Opendoor, a leading “iBuyer” that uses technology to allow homeowners to sell their properties in days, has set its sights on Atlanta and Raleigh, North Carolina.

  • Opendoor's business model and war chest have shaken up the industry, representing a high-tech alternative to traditional listing brokerages that has quickly gained traction.

Opendoor, a leading “iBuyer” that uses technology to allow homeowners to sell their properties in days, has set its sights on Atlanta and Raleigh, North Carolina.

It’s the latest sign that the startup, valued at more than $1 billion, has launched a new expansion push, coming shortly after the company signaled intent to expand to Tampa and Orlando, Florida.

Opendoor, which has raised more than $300 million in funding, allows homeowners to request quick offers online, and if they choose to accept the bids, close fast and on their schedule. Unlike traditional investors, it purports to pay market value for homes and charges an average service fee of 7.5 percent.

Opendoor’s business model and war chest have shaken up the industry, representing a high-tech alternative to traditional listing brokerage that has quickly gained traction. It played a role in inspiring the launch of Zillow Instant Offers, which allows homeowners to get bids from multiple investors, including Opendoor competitor OfferPad.

Opendoor recently posted jobs for new operations in Raleigh and Atlanta on its site, including openings for general managers, home value “estimators” and renovation project managers.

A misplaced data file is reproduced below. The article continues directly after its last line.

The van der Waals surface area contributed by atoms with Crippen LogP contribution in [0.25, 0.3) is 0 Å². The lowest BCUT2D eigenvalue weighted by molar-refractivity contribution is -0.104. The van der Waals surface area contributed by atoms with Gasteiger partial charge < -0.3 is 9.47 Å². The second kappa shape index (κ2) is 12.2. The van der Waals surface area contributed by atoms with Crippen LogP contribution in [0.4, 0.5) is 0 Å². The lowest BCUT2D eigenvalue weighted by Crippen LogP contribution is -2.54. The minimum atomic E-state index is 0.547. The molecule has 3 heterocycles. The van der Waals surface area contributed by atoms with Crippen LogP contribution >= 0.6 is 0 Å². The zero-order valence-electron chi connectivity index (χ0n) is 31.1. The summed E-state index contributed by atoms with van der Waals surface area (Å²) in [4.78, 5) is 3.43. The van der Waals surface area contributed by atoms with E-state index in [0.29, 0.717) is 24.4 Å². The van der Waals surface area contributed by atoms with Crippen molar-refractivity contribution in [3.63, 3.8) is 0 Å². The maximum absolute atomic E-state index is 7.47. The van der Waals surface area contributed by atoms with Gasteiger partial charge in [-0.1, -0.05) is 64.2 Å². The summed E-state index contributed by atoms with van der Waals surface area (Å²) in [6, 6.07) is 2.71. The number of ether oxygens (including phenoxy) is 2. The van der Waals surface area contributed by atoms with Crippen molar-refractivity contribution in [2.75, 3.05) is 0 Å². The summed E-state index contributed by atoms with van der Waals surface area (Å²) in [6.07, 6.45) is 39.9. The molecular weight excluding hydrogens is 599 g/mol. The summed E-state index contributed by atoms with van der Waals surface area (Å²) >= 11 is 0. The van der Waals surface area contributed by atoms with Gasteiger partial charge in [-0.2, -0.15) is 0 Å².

It’s also recently added a batch of additional jobs for its Tampa and Orlando operations, not long after posting openings for general managers in each of those markets.

The general manager for Raleigh will hire and manage a local team and “build and implement processes that inspire trust, from the moment a customer first reaches out to us, to the moment we close,” among other tasks, a posting says. “You’ll be maniacal about reviews and customer feedback.”

On its website, Opendoor names Atlanta among markets where it’s helped consumers “find their dream homes.”

If true, that would mean the company has already purchased and resold homes there, though a search by data aggregator Attom Data Solutions did not uncover public records indicating any buying activity by Opendoor in Atlanta.

In Atlanta, Opendoor will square off against Knock, an iBuyer that tries to sell homes to other buyers before purchasing them if it can’t. Raleigh doesn’t yet play host to any iBuyers, which also include OfferPad — though GoldenKey recently launched an instant offer investor network there.

“While we are currently exploring operating in several new markets, we don’t have anything to announce regarding specific markets yet,” Opendoor spokeswoman Heather Staples said in a statement.

Opendoor has carved out firm footholds in Phoenix and the Dallas-Forth Worth area and has a smaller operation in Las Vegas, where it’s running a home “trade-up” program in partnership with national homebuilder Lennar.

In November 2016, Opendoor reportedly was hoping to expand to 10 cities in 2017.

Email Teke Wiggin.

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